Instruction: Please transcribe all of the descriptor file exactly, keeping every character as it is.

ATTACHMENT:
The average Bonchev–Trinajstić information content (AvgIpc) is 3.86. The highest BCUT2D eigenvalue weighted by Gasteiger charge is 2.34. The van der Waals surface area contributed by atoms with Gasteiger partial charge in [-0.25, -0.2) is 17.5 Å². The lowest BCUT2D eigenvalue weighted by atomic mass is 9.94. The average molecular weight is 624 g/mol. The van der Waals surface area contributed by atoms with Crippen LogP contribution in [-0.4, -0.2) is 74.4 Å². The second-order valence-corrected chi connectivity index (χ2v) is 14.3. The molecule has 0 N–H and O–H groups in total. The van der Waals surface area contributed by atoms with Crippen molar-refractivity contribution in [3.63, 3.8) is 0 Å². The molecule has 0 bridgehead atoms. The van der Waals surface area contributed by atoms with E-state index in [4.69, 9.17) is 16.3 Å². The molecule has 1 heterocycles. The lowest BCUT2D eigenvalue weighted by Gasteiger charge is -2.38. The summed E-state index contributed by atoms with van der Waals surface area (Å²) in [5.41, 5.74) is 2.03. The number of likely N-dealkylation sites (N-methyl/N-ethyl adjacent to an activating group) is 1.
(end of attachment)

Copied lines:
The average Bonchev–Trinajstić information content (AvgIpc) is 3.86. The highest BCUT2D eigenvalue weighted by Gasteiger charge is 2.34. The van der Waals surface area contributed by atoms with Gasteiger partial charge in [-0.25, -0.2) is 17.5 Å². The lowest BCUT2D eigenvalue weighted by atomic mass is 9.94. The average molecular weight is 624 g/mol. The van der Waals surface area contributed by atoms with Crippen LogP contribution in [-0.4, -0.2) is 74.4 Å². The second-order valence-corrected chi connectivity index (χ2v) is 14.3. The molecule has 0 N–H and O–H groups in total. The van der Waals surface area contributed by atoms with Crippen molar-refractivity contribution in [3.63, 3.8) is 0 Å². The molecule has 0 bridgehead atoms. The van der Waals surface area contributed by atoms with E-state index in [4.69, 9.17) is 16.3 Å². The molecule has 1 heterocycles. The lowest BCUT2D eigenvalue weighted by Gasteiger charge is -2.38. The summed E-state index contributed by atoms with van der Waals surface area (Å²) in [5.41, 5.74) is 2.03. The number of likely N-dealkylation sites (N-methyl/N-ethyl adjacent to an activating group) is 1.